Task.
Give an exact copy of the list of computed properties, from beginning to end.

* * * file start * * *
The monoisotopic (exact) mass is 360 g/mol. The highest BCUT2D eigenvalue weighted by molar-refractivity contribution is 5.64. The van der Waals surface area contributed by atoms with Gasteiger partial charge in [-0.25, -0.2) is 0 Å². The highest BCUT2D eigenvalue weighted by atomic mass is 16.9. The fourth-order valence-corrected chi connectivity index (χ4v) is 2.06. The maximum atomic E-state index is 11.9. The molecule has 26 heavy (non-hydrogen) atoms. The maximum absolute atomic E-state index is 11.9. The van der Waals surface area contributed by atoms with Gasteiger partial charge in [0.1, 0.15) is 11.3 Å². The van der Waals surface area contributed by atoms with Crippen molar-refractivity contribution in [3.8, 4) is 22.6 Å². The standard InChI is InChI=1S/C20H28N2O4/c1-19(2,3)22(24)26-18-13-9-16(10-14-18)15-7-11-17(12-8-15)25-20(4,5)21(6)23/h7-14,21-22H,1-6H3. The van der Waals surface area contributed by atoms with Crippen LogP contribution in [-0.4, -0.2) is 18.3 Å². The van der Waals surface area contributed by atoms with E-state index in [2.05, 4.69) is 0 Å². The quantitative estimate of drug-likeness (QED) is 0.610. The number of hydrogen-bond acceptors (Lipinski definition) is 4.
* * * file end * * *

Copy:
The monoisotopic (exact) mass is 360 g/mol. The highest BCUT2D eigenvalue weighted by molar-refractivity contribution is 5.64. The van der Waals surface area contributed by atoms with Gasteiger partial charge in [-0.25, -0.2) is 0 Å². The highest BCUT2D eigenvalue weighted by atomic mass is 16.9. The fourth-order valence-corrected chi connectivity index (χ4v) is 2.06. The maximum atomic E-state index is 11.9. The molecule has 26 heavy (non-hydrogen) atoms. The maximum absolute atomic E-state index is 11.9. The van der Waals surface area contributed by atoms with Gasteiger partial charge in [0.1, 0.15) is 11.3 Å². The van der Waals surface area contributed by atoms with Crippen molar-refractivity contribution in [3.8, 4) is 22.6 Å². The standard InChI is InChI=1S/C20H28N2O4/c1-19(2,3)22(24)26-18-13-9-16(10-14-18)15-7-11-17(12-8-15)25-20(4,5)21(6)23/h7-14,21-22H,1-6H3. The van der Waals surface area contributed by atoms with Crippen LogP contribution in [-0.4, -0.2) is 18.3 Å². The van der Waals surface area contributed by atoms with E-state index in [2.05, 4.69) is 0 Å². The quantitative estimate of drug-likeness (QED) is 0.610. The number of hydrogen-bond acceptors (Lipinski definition) is 4.